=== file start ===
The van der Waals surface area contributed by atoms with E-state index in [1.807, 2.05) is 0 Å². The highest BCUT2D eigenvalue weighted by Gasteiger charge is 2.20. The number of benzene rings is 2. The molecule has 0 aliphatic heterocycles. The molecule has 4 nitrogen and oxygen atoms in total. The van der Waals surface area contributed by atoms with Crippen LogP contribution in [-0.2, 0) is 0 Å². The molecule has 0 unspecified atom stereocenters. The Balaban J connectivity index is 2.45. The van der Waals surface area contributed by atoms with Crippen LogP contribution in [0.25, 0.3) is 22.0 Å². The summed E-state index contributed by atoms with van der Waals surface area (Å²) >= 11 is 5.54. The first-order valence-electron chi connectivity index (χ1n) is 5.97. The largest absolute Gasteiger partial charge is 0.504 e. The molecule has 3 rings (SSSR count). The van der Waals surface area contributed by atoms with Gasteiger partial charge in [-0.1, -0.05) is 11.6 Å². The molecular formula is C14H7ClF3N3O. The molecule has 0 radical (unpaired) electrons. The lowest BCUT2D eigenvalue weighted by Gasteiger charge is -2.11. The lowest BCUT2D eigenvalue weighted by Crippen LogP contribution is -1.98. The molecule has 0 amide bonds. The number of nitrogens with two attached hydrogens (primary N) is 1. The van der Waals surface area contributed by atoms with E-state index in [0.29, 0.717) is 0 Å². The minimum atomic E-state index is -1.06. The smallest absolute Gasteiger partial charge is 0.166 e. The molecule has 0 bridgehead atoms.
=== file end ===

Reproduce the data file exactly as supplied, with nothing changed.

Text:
The van der Waals surface area contributed by atoms with E-state index in [1.807, 2.05) is 0 Å². The highest BCUT2D eigenvalue weighted by Gasteiger charge is 2.20. The number of benzene rings is 2. The molecule has 0 aliphatic heterocycles. The molecule has 4 nitrogen and oxygen atoms in total. The van der Waals surface area contributed by atoms with Crippen LogP contribution in [-0.2, 0) is 0 Å². The molecule has 0 unspecified atom stereocenters. The Balaban J connectivity index is 2.45. The van der Waals surface area contributed by atoms with Crippen LogP contribution in [0.25, 0.3) is 22.0 Å². The summed E-state index contributed by atoms with van der Waals surface area (Å²) >= 11 is 5.54. The first-order valence-electron chi connectivity index (χ1n) is 5.97. The largest absolute Gasteiger partial charge is 0.504 e. The molecule has 3 rings (SSSR count). The van der Waals surface area contributed by atoms with Gasteiger partial charge in [-0.1, -0.05) is 11.6 Å². The molecular formula is C14H7ClF3N3O. The molecule has 0 radical (unpaired) electrons. The lowest BCUT2D eigenvalue weighted by Gasteiger charge is -2.11. The lowest BCUT2D eigenvalue weighted by Crippen LogP contribution is -1.98. The molecule has 0 amide bonds. The number of nitrogens with two attached hydrogens (primary N) is 1. The van der Waals surface area contributed by atoms with E-state index in [0.29, 0.717) is 0 Å². The minimum atomic E-state index is -1.06. The smallest absolute Gasteiger partial charge is 0.166 e. The molecule has 0 bridgehead atoms.